David Brooks, Clarence Page, Charles Krauthammer, Maureen Dowd, and I were chatting the other day and we all came to the same conclusion from across the ideological spectrum: it’s not so easy being a newspaper columnist.
Okay, so my monthly opining on this page is not in the same league as some of those well-regarded writers of modern commentary. But on the occasion of my one hundredth consecutive monthly column, I hope you’ll indulge me in a little walk down memory lane.
Looking over the topics of those 100 columns, it looks like the four most popular subject areas were about internal operations of the bar (24 columns), followed by membership concerns (18), the court system (14), and bar volunteers (10). Other popular topics were public policy (8), pro bono (7), diversity (7), and fundraising (6).
During the 8 years it’s taken me to write these columns, many issues facing the legal community have come, gone, and come back again. In May 2008, for example, I was discussing the impact of large cuts to the county’s budget given dramatically reduced tax collections.
“Our challenge is to ensure that complete, impartial access to justice exists in King County. We must insist that our legislators focus not on across-the-board cuts, but instead focus on providing stable revenue sources to ensure that the necessary programs in our legal system, especially the court system, can continue their good work on the public’s behalf. With the same vigor elected officials give to finding ways to spend money in economically strong times, we must persuade those same legislators to solve the county’s looming budget crisis by shoring up revenues and not destroying the programs that protect us all.”
Fast forward to 2016 and the battle to protect our justice system continues: courts are once again facing requests from county officials to cover a shortfall in tax receipts as the county develops a new 2017-2018 budget.
I’ve had to write columns sharing bad news with you. “As we begin a new fiscal year for the bar,” I reported in July 2009, “KCBA finds itself in the midst of the worst economic climate since the Great Depression. We are forecasting a 13% decrease in available revenue for the budget year that began June 1. This significant decrease will unfortunately impact some of our programs in the coming year.” That column ended by my reporting that I had to eliminate four staff positions. Not a happy memory for the individuals who left us or for those of us who remained to carry on the work of the bar.
That said, I’ve been happy to share good news over the years. Every year the bar makes a generous donation to support minority law students. In August 2014, for example, I reported that the bar “continued its tradition of providing financial support to minority law students. This past June we awarded $68,000 each to the Seattle University School of Law and the University of Washington School of Law, for a total of $136,000. The funds come not from member dues, but from charitable donations generously made by lawyers and judges to the King County Bar Foundation.”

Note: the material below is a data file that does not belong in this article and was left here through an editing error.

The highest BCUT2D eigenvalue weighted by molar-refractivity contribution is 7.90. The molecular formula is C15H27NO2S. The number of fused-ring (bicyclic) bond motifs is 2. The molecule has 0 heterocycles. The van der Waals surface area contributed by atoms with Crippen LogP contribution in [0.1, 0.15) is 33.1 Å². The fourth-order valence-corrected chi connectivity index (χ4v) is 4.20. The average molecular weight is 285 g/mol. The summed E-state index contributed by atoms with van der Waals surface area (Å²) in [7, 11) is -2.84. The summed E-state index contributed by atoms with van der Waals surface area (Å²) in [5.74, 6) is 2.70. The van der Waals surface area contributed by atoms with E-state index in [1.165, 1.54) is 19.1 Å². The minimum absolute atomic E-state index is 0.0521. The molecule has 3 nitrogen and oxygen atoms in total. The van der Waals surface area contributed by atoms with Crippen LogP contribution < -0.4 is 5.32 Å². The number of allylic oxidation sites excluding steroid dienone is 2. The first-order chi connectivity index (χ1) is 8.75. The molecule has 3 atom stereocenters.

One of the subjects I personally enjoy writing about is KCBA’s public policy work. KCBA’s voice is respected and can make a difference in promoting the justice system and defending it when it is under attack. “As we look at the state of public debate in our nation today,” I commented in September “with political leaders unable to find compromise on the critical issues facing our country, our state, our county, and our cities, the need has never been greater for KCBA to use its bully pulpit to develop thoughtful solutions and provide governmental leaders the roadmap to implement those ideas.”
Since that time the bar, through its Public Policy Committee, has taken positions on behalf of the legal profession related to the abolition of the death penalty, universal background checks before gun purchases, marriage equality, legal financial obligation reforms, and much more.
And in addition to keeping members up-to-date about current bar happenings, I take pleasure in sharing with you happenings from our past. Several times I’ve pulled out old bound books of Association minutes from the 1920s or Bar Bulletins from the 1960s to share “news of the day.” In reporting on the year 1912, we saw that the bar took seriously its own role in recording history: “Before adjourning the [June 26, 1912] meeting, Kenneth Mackintosh successfully moved that the president appoint a committee of three ‘to cause a portrait of the late Hon. R.W. Prigmore to be painted and hung in the King County Court House.’”
Ultimately recording our living history during this 21st Century through my monthly columns is one of the legacies I hope that I will leave to future KCBA members. And now that I’ve reached the milestone of 100 columns, I am thinking that if I ever miss a publication deadline from our editor (this month for example is cutting it really close — just ask Gene Barton who’s proofing this now!), he’ll now have plenty of old columns he can re-run for me when he needs to. Hey, if reruns worked for Johnny Carson, why not for me?
Andrew Prazuch is KCBA’s executive director. He can be reached by email (firstname.lastname@example.org) or phone (206-267-7061).
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